JM: I don’t go book-to-book my talent, I just don’t. I think the more and more you dive into ratings, the more and more you overthink things. It’s important, but it’s not the biggest thing. For me, it’s the sound of the show. If the show sounds like it’s got energy, if it sounds like it’s progressing, if it sounds like we’re creating more attention by what we’re saying and we’re developing as talents and as a station, you feel it. You don’t need to see the numbers. The numbers are the numbers.

The system is great when it’s great but when it’s terrible, it’s still flawed. You know? I mean, Neilson ratings only get you so far but If I start seeing stream numbers go up, which I’ve seen, that’s a positive.  If I see digital traffic or social media growth or something like that, that’s a metric I can track. Today I went to the gas station and they had our sports station on. If I can hear that, that means we’re doing something right. I don’t look book-to-book. I think PDs that dive into numbers and analytics and, and clocks…. Look, if you put out entertaining stuff, they’ll stick with you. And it starts with giving that confidence to your talent. And that’s how I program.

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BSM Writers

Brock Huard Believes The Third Time’s The Charm For Brock and Salk

“If I was a radio consultant, there’s two muscles you have to build constantly. A is listening and B is curiosity.”

Tyler McComas

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It just felt right for Brock Huard when he stepped back behind the mic at Seattle Sports 710. On September 6th, he returned to the airwaves with longtime partner Mike Salk in morning drive. It’s been almost three months since Huard returned to radio, but it still feels as right as it did that early September morning. That’s because the business is in his blood.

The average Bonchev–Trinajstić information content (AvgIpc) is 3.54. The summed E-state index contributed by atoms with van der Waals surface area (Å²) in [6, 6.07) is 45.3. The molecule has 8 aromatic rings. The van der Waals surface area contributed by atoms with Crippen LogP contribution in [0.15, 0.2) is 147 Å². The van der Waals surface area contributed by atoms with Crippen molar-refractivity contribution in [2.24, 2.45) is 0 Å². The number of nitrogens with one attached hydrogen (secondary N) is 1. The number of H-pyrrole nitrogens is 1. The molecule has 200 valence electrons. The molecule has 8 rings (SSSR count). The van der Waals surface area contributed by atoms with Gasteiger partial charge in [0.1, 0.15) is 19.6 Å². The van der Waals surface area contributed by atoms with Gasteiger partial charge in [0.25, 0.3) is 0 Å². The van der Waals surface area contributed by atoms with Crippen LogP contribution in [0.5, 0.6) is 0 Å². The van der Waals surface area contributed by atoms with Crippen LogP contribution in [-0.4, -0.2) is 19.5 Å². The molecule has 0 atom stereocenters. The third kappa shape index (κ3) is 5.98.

“Once radio is in your blood, it doesn’t leave,” said Huard.

If you talk sports radio with Huard for any length of time, you won’t question his love or intelligence about the industry. He truly loves and understands the business. When you have a former player that has an incredible amount of passion for sports radio, you really have something. Seattle Sports 710 really has something with Huard and his return to the airwaves made locals in the Pacific Northwest very happy. 

Brock & Salk haven’t had to deal with the challenges that new shows experience in the first few months. They’re not trying to establish a chemistry and flow together. They’ve had it after doing a show together twice before, plus a podcast the two hosted together.

“He and I had still done the podcast together for the last couple of years, and had a number of conversations over that time about how fun that hour and a half was, each and every week,” said Huard. “We never really missed a podcast and we both thoroughly enjoyed it. Had we not done that podcast for two years, I don’t know if we would have come back for a third iteration. The third time has been the charm on this iteration.”

What makes the show isn’t just Huard being a former athlete or Salk being a very dynamic and experienced host. The two share an incredible chemistry that shines through on the air. However, Huard thinks there’s one reason in particular that the two mesh so well on air. 

“Because we listen,” said Huard. “That’s number one. I will listen to so many radio shows when I’m on the road and I’m like, this is bad radio. And you can tell hosts aren’t listening to one another, they’re just waiting for their time to talk and they fill and it’s terrible.

“If I was a radio consultant, there’s two muscles you have to build constantly. A is listening and B is curiosity. I think for 14 years he’s still genuinely curious about me and how my mind works, world views, ideology and sports views. After 14 years, I’m equally interested in how he thinks and it’s very different than me.

“It was hard to be able to listen and respect one another, because we come from two totally different world views, in many ways. But at the same time, when you do, and you’re curious to listen to the other side and what they have to say, you create unique content.

“He and I used to have to build these big show sheets when we started and we still have structure and everyday there’s still show sheets, but a consultant by the name of Rick Scott told me this early on, he said you know your show will be good, when you don’t get to half of the stuff on your show sheet. And he was absolutely right 14 years ago.”